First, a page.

REPOST: #Review: THE CHAOS FUNCTION, by Jack Skillingstead

41oDYcJqwBL.jpgHey, all– I said I’d repost this when the book came out, and I thought at the time that I’d actually set it to autopost, and it turns out I didn’t, so this is actually a couple of days late.  Sorry, Jack!  I still liked your book.


Several weeks ago I RTed a promotional tweet about this book.  I didn’t really think anything of it; I RT book promos all the time if the author or the cover or really anything about it at all catches my attention, but in this particular case the publisher picked five people who had RTed the tweet and sent them an ARC of the book.  There was no particular expectation attached that I would review the book or really do anything at all with it– I mean, I’m sure they were hoping, but there was no “give us an honest review and we’ll send you a book!”

But!  I read it nonetheless, because reading books is kind of a thing I do, and I’m pleased to report that Jack Skillingstead’s The Chaos Function is a pretty solid read.  I wasn’t familiar with him or his work prior to being sent the book– he is mostly a short story guy, apparently– but he’s definitely on my radar now for future work.

The Chaos Function is a bunch of things: it’s a war novel, it’s a pre-, post- and ongoing apocalypse novel, a dash of alternate history, some conspiracy theorizing and secret society stuff, and a bit of a physics lesson.  The main character is Olivia Nikitas, a journalist specializing in war zones.  The book is set slightly in the future but you won’t be terribly surprised to learn that Skillingstead posits that Syria will continue to be a war-torn nightmare, and Nikitas is covering the war in Syria when some shit goes down and two of her friends are killed.  And then all the sudden … they aren’t anymore.  Not “not dead,” not killed.  As in she remembers them dying and they don’t.  And it turns out that somebody else died in the same event, someone who gave Olivia the ability to alter specific events in the past, but not to control what happens next.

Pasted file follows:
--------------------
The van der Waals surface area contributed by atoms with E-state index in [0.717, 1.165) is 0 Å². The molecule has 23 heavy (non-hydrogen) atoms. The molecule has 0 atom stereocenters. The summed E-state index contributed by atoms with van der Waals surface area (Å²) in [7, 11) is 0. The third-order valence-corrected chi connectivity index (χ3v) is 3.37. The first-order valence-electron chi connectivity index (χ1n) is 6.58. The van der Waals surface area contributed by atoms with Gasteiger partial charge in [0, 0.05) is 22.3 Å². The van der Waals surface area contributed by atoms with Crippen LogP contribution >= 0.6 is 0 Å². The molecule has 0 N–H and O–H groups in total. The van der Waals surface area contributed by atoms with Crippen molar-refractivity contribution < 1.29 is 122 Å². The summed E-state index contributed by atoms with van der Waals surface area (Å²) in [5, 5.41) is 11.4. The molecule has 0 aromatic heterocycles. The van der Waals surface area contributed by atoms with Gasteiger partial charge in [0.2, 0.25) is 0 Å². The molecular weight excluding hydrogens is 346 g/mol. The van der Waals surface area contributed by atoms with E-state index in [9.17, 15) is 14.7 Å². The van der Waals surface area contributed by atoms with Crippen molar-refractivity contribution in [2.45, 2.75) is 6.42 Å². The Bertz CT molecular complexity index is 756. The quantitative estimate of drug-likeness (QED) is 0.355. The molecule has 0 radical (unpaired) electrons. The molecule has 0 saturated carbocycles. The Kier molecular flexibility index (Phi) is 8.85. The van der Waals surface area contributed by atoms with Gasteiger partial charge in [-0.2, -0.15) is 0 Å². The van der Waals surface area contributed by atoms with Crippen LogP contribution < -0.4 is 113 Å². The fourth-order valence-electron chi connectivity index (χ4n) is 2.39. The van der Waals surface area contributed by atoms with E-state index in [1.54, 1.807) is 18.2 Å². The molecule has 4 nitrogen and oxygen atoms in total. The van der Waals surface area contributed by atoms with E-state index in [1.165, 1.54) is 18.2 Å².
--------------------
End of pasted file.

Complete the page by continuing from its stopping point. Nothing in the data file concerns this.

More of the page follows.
Heard of the butterfly effect, have you?  This book asks you to imagine some really big butterflies, to overextend the metaphor just a wee bit.  And every time Olivia tries to use her new abilities, things change in ways she wasn’t expecting, and most of the time they don’t change in a way she particularly likes.  And this leads to some interesting moral dilemmas wrapped in and around the whole “people chasing me, need to stay alive, oh by the way World War III just started and I’m pretty sure it’s my fault” thing the novel has going for it.

At 304 pages it’s a fast read– Skillingstead has no time to waste on frippery or flowery language, which makes him a writer close to my own heart– and once it gets started he never lets off the gas.  The bad thing?  They got this to me early– way early– and the book doesn’t come out until March 19 of next year.  So I gotta remember to repost this, I guess.  Until then?  I hear Amazon takes pre-orders.